Calderon-Ramirez v. McCament

Decision Date05 December 2017
Docket NumberNo. 16-4220,16-4220
Citation877 F.3d 272
Parties Ruder M. CALDERON–RAMIREZ, Plaintiff–Appellant, v. James W. MCCAMENT, Acting Director, United States Citizenship and Immigration Services, and Elaine C. Duke, Acting Secretary of Homeland Security, Defendants–Appellees.
CourtU.S. Court of Appeals — Seventh Circuit

Justin R. Burton, Lauren E. McClure, Attorneys, Kriezelman Burton & Associates, Chicago, IL, for PlaintiffAppellant.

Lauren Crowell Bingham, Attorney, Department of Justice, Civil Division, Washington, DC, Craig A. Oswald, Attorney, Office of the United States Attorney, Chicago, IL, for DefendantsAppellees.

Before Bauer and Hamilton, Circuit Judges, and Darrow,* District Judge.

Bauer, Circuit Judge.

Ruder Calderon–Ramirez, a native and citizen of Guatemala, filed a petition for U Nonimmigrant Status on February 5, 2015. Due to a significant backlog, Ramirez is waiting to be evaluated for the waiting list. On August 15, 2016, he filed a petition for writ of mandamus in the Northern District of Illinois requesting that the district court compel Leon Rodriguez, Director of Homeland Security, and Jeh Johnson, Secretary of Homeland Security, (collectively, "Defendants"), to adjudicate his U-visa petition. Ramirez argues the wait to be placed on the waiting list is unreasonable. The district court granted the Defendants' motion to dismiss. Ramirez now appeals. For the reasons set forth below, we affirm.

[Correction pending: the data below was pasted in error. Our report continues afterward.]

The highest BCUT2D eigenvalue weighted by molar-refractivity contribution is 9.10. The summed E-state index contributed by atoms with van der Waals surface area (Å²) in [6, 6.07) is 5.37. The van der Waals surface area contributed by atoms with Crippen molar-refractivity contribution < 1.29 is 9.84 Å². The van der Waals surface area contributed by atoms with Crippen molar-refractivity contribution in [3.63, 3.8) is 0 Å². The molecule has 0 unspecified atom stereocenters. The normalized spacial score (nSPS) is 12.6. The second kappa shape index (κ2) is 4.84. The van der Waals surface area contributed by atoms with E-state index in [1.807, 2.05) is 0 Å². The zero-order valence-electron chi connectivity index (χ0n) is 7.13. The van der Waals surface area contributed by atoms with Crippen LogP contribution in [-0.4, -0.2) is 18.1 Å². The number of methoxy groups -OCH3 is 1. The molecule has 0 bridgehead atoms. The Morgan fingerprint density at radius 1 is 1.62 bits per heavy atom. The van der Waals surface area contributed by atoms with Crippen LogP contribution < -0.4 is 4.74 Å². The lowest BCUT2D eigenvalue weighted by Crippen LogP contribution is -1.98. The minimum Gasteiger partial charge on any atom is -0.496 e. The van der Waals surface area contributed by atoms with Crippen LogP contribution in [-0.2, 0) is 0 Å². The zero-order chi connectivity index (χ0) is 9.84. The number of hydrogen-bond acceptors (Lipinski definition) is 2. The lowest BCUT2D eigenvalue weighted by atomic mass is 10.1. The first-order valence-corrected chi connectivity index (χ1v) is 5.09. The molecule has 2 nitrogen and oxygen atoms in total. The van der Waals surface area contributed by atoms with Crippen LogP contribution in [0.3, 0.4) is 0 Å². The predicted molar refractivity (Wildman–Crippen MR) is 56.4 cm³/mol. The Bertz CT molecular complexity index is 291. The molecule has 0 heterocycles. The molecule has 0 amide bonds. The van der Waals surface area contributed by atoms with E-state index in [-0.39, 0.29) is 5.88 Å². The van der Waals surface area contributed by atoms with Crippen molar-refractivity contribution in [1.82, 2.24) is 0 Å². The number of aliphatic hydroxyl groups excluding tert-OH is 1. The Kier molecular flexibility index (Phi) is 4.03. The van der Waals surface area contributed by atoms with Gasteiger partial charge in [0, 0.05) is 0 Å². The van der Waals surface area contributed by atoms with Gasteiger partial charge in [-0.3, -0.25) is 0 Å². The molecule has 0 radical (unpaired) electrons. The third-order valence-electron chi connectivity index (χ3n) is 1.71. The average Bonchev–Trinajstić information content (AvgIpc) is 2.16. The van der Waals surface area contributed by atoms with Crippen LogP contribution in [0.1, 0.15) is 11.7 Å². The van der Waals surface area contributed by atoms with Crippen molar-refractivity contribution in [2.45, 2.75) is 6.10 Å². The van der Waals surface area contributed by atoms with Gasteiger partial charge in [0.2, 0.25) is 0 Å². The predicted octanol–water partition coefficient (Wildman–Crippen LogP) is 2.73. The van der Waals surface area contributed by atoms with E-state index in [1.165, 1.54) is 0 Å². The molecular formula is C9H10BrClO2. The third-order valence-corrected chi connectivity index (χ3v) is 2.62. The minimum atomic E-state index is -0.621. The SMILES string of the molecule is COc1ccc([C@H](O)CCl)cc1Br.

In October 2000, Congress created the U-visa through the passage of the Victims of Trafficking and Violence Protection Act of 2000 ("the Act"), Pub. L. No. 106-386, Div. A, 114 Stat. 1464 (2000), codified at inter alia , 8 U.S.C. § 1101(a)(15)(U). The Act created a new nonimmigrant visa classification that permits immigrants who are victims of serious crimes and who assist law enforcement to apply for and receive a nonimmigrant visa called a U-visa. Id. The U-visa provides legal status to petitioners and qualifying family members to apply for work authorization and remain in the United States. Id. In order to qualify, the Department of Homeland Security must determine that: (1) the petitioner "suffered substantial physical or mental abuse as a result of having been a victim of criminal activity "; (2) the petitioner "possesses information concerning [the] criminal activity"; (3) the petitioner has been, is, or is likely to be helpful to government officials regarding the criminal activity; and, (4) the criminal activity at issue occurred in or violated the laws of the United States. 8 U.S.C. § 1101(a)(15)(U)(i)(I-IV).